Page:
What does the cooperation within the management board of LeanIX look like?

Despite the fact that I would like to call the cooperation between the LeanIX management intense, we only sit around the table together for two hours a week. As the LeanIX management, we apply OKR (Objectives and key results) principles. We have five objectives, which we set at the beginning of every quarter. An objective is an ambitious target since we want to achieve a specific goal, such as “Become market leader in Enterprise Architecture Space”. We translate this objective into key-results, such as turnover and customer satisfaction. In this way, for each objective we set three business outcomes that we, as LeanIX, want to achieve that quarter. We report these results on a weekly basis and monitor the progress within our company and adjust them regularly.

Could you give us some insight into a working week of yours? Is it possible to separate work and private life?

Our headquarters is in Bonn, Germany. Our other offices are situated in Boston, USA and Hyderabad, India. I live in the area of Tilburg. I’m used to operating internationally. Ever since I started working at LeanIX, I work from Monday to Wednesday at the headquarters in Bonn. Afterwards, on Thursday and Friday, I usually work from home. I also visit the office in Boston once every two months.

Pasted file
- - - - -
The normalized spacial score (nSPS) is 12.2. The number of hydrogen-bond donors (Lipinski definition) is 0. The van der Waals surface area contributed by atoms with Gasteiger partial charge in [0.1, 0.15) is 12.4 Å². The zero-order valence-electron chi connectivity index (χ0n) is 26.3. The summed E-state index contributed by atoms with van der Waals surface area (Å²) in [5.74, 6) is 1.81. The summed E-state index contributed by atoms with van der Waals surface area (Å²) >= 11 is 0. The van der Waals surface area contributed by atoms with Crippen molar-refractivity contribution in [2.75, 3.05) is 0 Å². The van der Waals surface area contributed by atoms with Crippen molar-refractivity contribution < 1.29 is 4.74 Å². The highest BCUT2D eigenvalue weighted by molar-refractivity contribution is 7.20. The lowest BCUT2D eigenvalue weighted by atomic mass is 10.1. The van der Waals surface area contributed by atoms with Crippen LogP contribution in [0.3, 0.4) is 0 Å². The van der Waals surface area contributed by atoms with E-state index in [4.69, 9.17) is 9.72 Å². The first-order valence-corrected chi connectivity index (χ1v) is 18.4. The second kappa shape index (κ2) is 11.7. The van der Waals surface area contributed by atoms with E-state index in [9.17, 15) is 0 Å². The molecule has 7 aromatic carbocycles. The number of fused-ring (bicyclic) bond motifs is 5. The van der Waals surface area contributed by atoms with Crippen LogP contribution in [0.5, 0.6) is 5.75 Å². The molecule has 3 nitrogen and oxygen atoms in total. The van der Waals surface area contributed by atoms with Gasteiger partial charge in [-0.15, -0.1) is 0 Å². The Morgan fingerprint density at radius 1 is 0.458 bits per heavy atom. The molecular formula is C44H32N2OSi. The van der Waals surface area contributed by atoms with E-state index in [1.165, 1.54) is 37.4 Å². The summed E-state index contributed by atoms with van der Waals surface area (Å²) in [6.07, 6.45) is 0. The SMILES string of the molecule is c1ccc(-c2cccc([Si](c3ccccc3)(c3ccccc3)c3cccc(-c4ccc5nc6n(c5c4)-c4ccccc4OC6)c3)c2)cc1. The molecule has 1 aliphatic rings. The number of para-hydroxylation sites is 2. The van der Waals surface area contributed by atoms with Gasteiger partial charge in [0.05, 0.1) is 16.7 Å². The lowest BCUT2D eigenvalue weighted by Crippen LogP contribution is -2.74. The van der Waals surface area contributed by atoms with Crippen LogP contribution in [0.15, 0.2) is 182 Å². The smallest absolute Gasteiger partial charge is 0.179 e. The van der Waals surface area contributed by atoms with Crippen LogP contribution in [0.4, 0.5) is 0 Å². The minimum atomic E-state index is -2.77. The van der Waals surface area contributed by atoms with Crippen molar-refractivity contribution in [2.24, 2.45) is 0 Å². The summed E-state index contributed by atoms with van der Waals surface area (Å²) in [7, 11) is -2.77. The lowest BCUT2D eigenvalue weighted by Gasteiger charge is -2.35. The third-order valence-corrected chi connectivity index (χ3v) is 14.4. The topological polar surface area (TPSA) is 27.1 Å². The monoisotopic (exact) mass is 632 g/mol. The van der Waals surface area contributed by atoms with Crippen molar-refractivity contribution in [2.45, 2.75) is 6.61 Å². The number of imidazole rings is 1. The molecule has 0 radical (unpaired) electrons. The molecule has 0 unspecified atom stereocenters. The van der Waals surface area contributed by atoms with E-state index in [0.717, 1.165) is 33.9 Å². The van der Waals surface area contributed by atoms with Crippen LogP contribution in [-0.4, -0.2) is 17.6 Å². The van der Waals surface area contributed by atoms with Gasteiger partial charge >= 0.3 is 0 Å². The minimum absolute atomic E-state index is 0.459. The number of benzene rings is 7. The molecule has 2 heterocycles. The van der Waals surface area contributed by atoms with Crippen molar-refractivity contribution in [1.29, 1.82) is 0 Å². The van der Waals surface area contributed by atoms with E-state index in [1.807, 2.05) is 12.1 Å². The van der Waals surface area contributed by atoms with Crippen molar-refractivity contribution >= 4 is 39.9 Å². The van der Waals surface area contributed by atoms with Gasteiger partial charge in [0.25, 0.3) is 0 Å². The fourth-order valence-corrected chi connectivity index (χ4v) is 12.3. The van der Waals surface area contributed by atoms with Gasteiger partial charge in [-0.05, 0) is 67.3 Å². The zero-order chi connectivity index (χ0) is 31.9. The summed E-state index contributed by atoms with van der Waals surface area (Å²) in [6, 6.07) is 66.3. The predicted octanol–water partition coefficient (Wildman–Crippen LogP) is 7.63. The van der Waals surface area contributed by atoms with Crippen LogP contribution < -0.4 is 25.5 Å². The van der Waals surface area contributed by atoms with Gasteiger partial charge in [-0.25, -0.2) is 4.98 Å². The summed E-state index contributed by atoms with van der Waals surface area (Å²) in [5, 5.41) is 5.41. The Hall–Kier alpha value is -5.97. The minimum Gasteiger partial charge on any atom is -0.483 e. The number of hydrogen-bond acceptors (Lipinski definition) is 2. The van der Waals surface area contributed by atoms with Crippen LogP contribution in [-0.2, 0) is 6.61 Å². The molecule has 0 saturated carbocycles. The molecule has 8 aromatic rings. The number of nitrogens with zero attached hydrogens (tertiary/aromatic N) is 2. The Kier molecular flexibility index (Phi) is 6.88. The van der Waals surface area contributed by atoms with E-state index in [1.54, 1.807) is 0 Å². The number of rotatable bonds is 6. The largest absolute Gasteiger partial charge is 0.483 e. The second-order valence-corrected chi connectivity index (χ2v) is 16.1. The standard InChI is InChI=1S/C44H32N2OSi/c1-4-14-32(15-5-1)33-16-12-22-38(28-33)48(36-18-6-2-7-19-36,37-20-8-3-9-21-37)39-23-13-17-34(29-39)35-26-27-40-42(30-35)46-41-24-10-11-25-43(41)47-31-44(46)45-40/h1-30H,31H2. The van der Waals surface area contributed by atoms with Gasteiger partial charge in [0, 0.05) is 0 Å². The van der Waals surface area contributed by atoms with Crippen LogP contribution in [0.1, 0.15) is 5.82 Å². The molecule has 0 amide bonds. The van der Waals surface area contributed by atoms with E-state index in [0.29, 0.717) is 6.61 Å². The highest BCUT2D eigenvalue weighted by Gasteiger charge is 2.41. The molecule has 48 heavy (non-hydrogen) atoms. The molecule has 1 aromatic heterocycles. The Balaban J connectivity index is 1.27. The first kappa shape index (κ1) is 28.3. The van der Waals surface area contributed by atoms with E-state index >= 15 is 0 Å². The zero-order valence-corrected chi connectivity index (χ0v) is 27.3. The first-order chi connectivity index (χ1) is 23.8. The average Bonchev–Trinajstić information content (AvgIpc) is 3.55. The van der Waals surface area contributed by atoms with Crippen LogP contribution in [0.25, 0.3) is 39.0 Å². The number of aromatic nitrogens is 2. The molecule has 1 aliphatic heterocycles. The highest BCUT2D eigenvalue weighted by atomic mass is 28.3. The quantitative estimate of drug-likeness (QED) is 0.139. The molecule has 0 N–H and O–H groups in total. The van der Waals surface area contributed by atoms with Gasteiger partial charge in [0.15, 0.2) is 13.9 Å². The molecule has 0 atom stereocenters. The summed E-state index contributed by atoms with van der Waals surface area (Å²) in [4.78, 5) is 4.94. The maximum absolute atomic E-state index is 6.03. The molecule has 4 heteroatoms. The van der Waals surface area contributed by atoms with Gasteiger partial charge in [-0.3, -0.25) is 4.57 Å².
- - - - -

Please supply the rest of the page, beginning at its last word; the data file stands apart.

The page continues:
Work and private life are not completely separate for me, but I don’t have a problem with that. We are an international company, so a nine-to-five work-day doesn’t work. However, I do find it important to pick times when I can do sports or enjoy time with the family.

Do you have any golden tips for the current generation of students?

Orientate yourself widely and do a lot of activities alongside your studies. The broader the scope of your activities, the easier it is to act in different roles. However, don’t forget to specialize in a certain area during your first work experience and focus on that in the beginning of your career. In this way you will create a good basis and you will be able to achieve further growth. Finally, don’t forget to enjoy your student time as well!

For more information about LeanIX, please visit their website: